American Literature of the Sea and Great Lakes
BURTS, ROBERT (17??-1839). Robert Burts was born in Maryland and entered the navy in 1833 as a midshipman. He sailed to the Mediterranean on the sloop Ontario, but upon return in 1836 he began a string of extended leaves. After fourteen months of continuous leave he was assigned to the Navy School in New York and then, briefly, to the Brandywine. After spending several days in a naval hospital in September 1839, Burts received three months’ leave and joined his family in Cincinnati, where he died in December. Burts probably wrote much of his fiction while on leave, drawing on his experiences in the Mediterranean.
Burts’ melodramatic stories, such as The Scourge of the Ocean (1837), feature piracy, naval battles, and forbidden—but eventually requited—love. Burts’ heroes, like himself, serve in the navy, though in The Scourge of the Ocean New York colonist George Everett quickly turns to patriotic piracy after striking his tyrannical first lieutenant. The British lieutenant is engaged to a young woman with whom Everett is in love, but in the end Everett wins the woman and national acclaim following the Revolution.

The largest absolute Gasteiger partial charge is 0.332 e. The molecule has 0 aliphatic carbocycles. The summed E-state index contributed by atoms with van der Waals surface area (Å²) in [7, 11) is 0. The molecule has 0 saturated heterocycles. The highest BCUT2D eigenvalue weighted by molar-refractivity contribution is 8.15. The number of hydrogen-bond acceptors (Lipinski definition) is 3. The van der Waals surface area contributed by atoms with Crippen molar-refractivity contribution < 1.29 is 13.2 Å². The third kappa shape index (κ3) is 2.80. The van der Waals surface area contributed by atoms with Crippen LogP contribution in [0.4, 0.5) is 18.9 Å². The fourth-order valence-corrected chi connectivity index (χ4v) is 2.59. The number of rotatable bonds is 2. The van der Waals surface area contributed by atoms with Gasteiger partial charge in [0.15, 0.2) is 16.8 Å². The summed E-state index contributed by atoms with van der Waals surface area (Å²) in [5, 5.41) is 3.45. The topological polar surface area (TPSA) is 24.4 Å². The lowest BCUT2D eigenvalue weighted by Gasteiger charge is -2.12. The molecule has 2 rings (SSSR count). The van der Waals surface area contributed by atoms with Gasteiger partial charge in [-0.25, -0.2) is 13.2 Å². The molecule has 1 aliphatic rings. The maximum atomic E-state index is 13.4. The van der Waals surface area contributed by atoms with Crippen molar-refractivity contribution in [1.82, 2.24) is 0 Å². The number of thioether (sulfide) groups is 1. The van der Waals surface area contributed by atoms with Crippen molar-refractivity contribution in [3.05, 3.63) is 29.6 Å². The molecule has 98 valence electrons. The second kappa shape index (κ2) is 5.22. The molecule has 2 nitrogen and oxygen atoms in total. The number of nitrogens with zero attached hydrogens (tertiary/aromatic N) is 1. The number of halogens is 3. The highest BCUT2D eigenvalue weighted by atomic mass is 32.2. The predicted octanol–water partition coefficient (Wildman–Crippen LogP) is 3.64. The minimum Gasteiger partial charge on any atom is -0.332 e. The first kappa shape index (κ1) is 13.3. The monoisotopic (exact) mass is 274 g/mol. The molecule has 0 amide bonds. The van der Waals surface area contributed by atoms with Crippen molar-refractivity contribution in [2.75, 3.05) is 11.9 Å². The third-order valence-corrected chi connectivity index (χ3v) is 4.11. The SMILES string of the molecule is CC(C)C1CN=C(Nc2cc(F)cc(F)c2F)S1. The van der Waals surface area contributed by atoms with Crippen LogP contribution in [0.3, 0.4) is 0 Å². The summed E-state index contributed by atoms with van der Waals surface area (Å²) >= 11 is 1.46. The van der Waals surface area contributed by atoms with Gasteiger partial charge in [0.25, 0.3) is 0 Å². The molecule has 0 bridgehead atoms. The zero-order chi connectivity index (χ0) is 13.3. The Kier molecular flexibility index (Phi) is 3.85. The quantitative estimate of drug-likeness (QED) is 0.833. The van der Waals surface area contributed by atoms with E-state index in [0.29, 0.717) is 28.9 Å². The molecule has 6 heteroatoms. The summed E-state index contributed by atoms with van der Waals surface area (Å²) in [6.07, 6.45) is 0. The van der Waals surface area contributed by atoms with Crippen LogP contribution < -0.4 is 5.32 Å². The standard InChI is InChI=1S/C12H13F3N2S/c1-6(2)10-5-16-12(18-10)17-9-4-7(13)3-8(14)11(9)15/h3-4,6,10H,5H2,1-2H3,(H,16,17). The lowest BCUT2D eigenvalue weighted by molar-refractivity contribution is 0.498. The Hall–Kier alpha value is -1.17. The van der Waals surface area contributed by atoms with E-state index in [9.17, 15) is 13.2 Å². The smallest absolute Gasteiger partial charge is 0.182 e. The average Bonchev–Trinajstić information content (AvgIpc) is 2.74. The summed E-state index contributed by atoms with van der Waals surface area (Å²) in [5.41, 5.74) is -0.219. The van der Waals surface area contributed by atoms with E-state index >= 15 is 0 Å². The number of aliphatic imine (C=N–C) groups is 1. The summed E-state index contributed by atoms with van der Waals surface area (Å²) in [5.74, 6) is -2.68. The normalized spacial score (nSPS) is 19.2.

Burts’ best-known work is The Sea-King: A Nautical Romance (1851). The book’s hero, Harry Sutherland, leaves home and joins the navy, moving rapidly through the ranks following exemplary service during the War of 1812. Sutherland finds himself battling against the famed privateer Manly, who had successfully wooed Sutherland’s mother from his father, apparently ruining the reputation of his beloved Anna Hamilton, and Frederick Montgomery, who resented being forever in Sutherland’s shadow. Burts died before The Sea-King was completed; Frank Marryat, the son of Frederick Marryat, finished the work for the publishers.
Peter H. McCracken